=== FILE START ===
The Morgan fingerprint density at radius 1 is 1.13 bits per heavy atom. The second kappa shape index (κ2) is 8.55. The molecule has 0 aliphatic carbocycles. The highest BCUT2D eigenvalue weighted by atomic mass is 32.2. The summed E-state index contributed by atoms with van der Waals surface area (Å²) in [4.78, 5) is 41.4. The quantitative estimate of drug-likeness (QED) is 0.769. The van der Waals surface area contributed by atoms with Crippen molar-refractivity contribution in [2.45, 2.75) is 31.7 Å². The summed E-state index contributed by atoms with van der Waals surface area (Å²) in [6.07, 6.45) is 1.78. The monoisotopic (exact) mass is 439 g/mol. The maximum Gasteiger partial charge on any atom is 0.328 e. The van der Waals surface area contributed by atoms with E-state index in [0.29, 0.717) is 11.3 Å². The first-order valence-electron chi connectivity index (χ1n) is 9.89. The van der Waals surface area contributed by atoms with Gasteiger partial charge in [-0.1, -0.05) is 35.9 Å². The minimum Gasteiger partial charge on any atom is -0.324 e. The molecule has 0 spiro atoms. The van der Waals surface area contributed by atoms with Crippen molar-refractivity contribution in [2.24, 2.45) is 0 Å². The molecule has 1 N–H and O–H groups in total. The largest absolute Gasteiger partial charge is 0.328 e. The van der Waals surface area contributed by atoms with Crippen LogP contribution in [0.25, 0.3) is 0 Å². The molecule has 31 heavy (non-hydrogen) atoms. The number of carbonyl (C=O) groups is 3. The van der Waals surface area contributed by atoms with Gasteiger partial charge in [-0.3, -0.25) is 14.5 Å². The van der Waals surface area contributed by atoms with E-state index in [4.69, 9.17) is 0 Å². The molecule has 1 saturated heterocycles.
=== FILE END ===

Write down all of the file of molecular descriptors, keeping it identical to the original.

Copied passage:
The Morgan fingerprint density at radius 1 is 1.13 bits per heavy atom. The second kappa shape index (κ2) is 8.55. The molecule has 0 aliphatic carbocycles. The highest BCUT2D eigenvalue weighted by atomic mass is 32.2. The summed E-state index contributed by atoms with van der Waals surface area (Å²) in [4.78, 5) is 41.4. The quantitative estimate of drug-likeness (QED) is 0.769. The van der Waals surface area contributed by atoms with Crippen molar-refractivity contribution in [2.45, 2.75) is 31.7 Å². The summed E-state index contributed by atoms with van der Waals surface area (Å²) in [6.07, 6.45) is 1.78. The monoisotopic (exact) mass is 439 g/mol. The maximum Gasteiger partial charge on any atom is 0.328 e. The van der Waals surface area contributed by atoms with E-state index in [0.29, 0.717) is 11.3 Å². The first-order valence-electron chi connectivity index (χ1n) is 9.89. The van der Waals surface area contributed by atoms with Gasteiger partial charge in [-0.1, -0.05) is 35.9 Å². The minimum Gasteiger partial charge on any atom is -0.324 e. The molecule has 0 spiro atoms. The van der Waals surface area contributed by atoms with Crippen molar-refractivity contribution in [2.24, 2.45) is 0 Å². The molecule has 1 N–H and O–H groups in total. The largest absolute Gasteiger partial charge is 0.328 e. The van der Waals surface area contributed by atoms with Crippen LogP contribution in [0.25, 0.3) is 0 Å². The molecule has 31 heavy (non-hydrogen) atoms. The number of carbonyl (C=O) groups is 3. The van der Waals surface area contributed by atoms with Gasteiger partial charge in [-0.3, -0.25) is 14.5 Å². The van der Waals surface area contributed by atoms with E-state index in [4.69, 9.17) is 0 Å². The molecule has 1 saturated heterocycles.